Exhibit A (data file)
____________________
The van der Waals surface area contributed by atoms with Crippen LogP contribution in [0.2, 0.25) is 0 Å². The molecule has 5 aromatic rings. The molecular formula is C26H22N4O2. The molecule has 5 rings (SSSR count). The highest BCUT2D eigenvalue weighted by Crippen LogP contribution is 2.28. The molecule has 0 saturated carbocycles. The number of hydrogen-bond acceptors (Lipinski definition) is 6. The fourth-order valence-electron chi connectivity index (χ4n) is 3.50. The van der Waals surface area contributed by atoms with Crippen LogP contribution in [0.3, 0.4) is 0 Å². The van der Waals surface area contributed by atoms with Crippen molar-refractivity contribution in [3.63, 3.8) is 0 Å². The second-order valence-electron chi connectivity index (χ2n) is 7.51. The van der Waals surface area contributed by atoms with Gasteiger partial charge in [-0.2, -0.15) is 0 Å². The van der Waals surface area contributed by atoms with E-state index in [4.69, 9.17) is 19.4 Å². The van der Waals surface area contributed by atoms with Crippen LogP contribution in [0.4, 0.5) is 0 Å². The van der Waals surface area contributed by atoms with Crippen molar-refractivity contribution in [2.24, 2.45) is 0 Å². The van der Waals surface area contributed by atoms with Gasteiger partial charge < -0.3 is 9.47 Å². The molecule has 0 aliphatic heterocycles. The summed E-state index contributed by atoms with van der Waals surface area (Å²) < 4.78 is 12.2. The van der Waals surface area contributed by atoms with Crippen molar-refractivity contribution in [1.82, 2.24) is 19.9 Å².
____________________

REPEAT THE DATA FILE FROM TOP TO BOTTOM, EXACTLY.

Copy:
The van der Waals surface area contributed by atoms with Crippen LogP contribution in [0.2, 0.25) is 0 Å². The molecule has 5 aromatic rings. The molecular formula is C26H22N4O2. The molecule has 5 rings (SSSR count). The highest BCUT2D eigenvalue weighted by Crippen LogP contribution is 2.28. The molecule has 0 saturated carbocycles. The number of hydrogen-bond acceptors (Lipinski definition) is 6. The fourth-order valence-electron chi connectivity index (χ4n) is 3.50. The van der Waals surface area contributed by atoms with Crippen LogP contribution in [0.3, 0.4) is 0 Å². The van der Waals surface area contributed by atoms with Crippen molar-refractivity contribution in [3.63, 3.8) is 0 Å². The second-order valence-electron chi connectivity index (χ2n) is 7.51. The van der Waals surface area contributed by atoms with Gasteiger partial charge in [-0.2, -0.15) is 0 Å². The van der Waals surface area contributed by atoms with E-state index in [4.69, 9.17) is 19.4 Å². The van der Waals surface area contributed by atoms with Crippen LogP contribution in [0.4, 0.5) is 0 Å². The van der Waals surface area contributed by atoms with Crippen molar-refractivity contribution in [2.24, 2.45) is 0 Å². The van der Waals surface area contributed by atoms with Gasteiger partial charge < -0.3 is 9.47 Å². The molecule has 0 aliphatic heterocycles. The summed E-state index contributed by atoms with van der Waals surface area (Å²) < 4.78 is 12.2. The van der Waals surface area contributed by atoms with Crippen molar-refractivity contribution in [1.82, 2.24) is 19.9 Å².